Margaret Cho on the stigma associated with HIV and AIDS; Mississippi is in need of some serious comprehensive sex-ed; and Texas still criminalizes homosexuality?
A more than two-thirds majority of voters–including those who voted for Republican/Tea Party candidates in the November 2010 election–strongly oppose the House Republican leadership’s declaration of war on women.
Still waiting for emperical evidence that comprehensive sex ed reduces teen pregnancy? Here you go.
Public education is about education. In our public debate about sexual health education, what is most important is to respect public education’s core values of evidence, science and reason.
Christine O’Donnell will be the Republican challenger in Delaware for Joe Biden’s Senate seat in November. But shrouded in dishonesty, lying over finances and spouting extremism, will O’Donnell be able to win over the rest of the state?
Despite an increasingly progressive climate around sexual health education, Colorado’s abstinence-only-until-marriage industry continues to thrive, and continues to use dangerous and discriminatory approaches in reaching vulnerable youth.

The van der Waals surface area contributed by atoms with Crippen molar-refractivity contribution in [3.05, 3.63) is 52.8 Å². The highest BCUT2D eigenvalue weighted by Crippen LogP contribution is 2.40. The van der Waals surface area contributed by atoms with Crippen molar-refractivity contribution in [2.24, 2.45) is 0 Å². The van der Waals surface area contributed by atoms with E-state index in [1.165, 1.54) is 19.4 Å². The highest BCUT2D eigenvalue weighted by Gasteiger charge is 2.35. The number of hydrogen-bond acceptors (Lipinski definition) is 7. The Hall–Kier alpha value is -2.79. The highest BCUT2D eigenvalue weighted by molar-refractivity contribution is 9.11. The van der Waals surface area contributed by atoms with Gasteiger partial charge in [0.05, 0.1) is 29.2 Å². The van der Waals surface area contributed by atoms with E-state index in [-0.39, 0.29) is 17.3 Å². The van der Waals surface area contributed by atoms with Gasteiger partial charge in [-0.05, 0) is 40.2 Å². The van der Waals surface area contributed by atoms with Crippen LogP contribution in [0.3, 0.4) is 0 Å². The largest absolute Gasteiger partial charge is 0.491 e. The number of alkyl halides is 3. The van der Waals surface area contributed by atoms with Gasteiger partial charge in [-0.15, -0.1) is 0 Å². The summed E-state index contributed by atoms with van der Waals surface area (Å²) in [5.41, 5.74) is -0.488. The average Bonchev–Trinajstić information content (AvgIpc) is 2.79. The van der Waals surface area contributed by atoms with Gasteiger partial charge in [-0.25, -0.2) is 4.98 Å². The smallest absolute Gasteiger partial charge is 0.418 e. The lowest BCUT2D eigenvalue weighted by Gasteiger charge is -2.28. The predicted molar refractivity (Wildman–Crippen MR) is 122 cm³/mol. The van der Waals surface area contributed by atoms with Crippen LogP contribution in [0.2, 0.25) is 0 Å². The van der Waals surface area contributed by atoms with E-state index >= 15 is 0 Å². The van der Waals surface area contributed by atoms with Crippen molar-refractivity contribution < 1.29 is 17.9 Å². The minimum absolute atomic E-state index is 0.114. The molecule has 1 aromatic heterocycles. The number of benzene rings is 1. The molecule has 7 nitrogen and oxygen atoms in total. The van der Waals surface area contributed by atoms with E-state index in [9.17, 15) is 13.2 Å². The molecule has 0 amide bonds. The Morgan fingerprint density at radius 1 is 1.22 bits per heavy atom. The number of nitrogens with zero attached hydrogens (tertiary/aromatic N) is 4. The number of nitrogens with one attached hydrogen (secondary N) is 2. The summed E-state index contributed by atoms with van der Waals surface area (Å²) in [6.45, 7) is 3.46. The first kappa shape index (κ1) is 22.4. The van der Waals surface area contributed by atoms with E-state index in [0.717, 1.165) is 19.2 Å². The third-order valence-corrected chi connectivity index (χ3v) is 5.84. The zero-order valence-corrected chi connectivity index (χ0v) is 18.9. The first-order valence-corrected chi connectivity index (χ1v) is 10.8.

A roundup of sex ed news as students across the country head back into the classroom.
As more people are beginning to see the logic in preventing teen pregnancies and STIs, could the tide finally be changing on comprehensive sex ed?
A new study concludes that teens who have sex in committed relationships are not suffering the fire-and-brimstone the religious right claim will befall young people who are sexually active. It’s the importance of the relationship that matters; not the sexual activity.
Many of the same states that resist comprehensive sex ed also have loose laws for gun ownership. Gun-rights advocates maintain that straight-forward education is the best way to keep kids safe. So why do we treat sex ed differently?